Crosses through the desert: honoring the unidentified

Crosses through the desert honoring the unidentified

SONORAN DESERT, Ariz. - More than 60,000 migrants from all over the world have died while undergoing the dangerous trek north to step foot into the United States, that's according to Colibri Center for Human Rights. 

Tucson artist Alvaro Enciso, a migrant from Latin American migrated to the United States in search of his own American dream. He walks the harsh terrains of the Sonoran Desert every Tuesday with a group of volunteers to honor migrant lives. 

“There are no happy endings here, nothing is happiness here. It’s all about tragedy and suffering and broken dreams," said Enciso. 

Alvaro then discovered a map with three-thousand red dots, that's the current number on record on Colibri Website, each one signifying a migrants' death. 

“What they have in common are the red dots because that dot is what you see on the map where a person died and it is just to show the location, but what I’m doing is bringing the red dot from the map to where the actual tragedy happened," said Enciso.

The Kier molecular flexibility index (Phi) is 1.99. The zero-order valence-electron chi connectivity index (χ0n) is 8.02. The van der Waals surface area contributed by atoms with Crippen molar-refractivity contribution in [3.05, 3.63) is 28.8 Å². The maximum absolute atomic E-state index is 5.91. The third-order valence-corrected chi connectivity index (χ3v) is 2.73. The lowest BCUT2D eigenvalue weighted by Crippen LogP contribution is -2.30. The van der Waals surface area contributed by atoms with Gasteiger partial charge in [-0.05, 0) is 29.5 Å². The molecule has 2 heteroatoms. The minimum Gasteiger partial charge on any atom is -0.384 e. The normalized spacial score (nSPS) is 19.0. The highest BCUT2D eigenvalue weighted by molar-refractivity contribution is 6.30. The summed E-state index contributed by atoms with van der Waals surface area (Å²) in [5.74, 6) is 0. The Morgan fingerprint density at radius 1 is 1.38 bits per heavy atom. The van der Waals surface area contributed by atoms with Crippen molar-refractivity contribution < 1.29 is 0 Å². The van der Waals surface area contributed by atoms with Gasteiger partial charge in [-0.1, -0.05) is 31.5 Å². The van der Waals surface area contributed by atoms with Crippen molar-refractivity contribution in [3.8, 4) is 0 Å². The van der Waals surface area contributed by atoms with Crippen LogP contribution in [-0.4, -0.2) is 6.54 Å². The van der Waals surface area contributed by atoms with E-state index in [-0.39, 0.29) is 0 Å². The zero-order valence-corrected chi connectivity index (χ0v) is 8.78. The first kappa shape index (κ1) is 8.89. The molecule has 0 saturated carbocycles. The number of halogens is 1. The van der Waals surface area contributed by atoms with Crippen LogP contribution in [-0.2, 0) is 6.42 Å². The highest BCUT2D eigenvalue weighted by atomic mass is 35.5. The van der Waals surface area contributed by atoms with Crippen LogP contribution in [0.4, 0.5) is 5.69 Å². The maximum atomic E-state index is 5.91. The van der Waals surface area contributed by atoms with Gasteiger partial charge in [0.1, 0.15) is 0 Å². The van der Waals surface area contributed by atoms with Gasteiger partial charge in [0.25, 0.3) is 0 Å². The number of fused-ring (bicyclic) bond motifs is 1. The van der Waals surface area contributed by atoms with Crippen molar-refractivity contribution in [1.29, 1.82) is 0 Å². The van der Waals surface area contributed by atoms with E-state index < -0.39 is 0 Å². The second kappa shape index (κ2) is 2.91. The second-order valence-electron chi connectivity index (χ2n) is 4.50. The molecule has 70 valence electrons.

Alvaro hopes that with every cross that is placed is a symbol of hope for every migrant that comes across one of his crosses. 

“That cross should give them a little faith, that someone cares for them to come out here and put across here for you, but it should also give them some pauses that this is dangerous," said Enciso. 

Alvaro said he does not see the light at the end of the tunnel to end these tragic deaths occurring but he will continue coming out in freezing and scorching hot temperatures until he can't take another step again.

“There is no talk about immigration reform. Now everyone is talking about a crisis at the border, there is a humanitarian tragedy taking place, parents are being separated, people are dying out here, people are being held in detention centers, that is the crisis we need to fix," said Enciso.  

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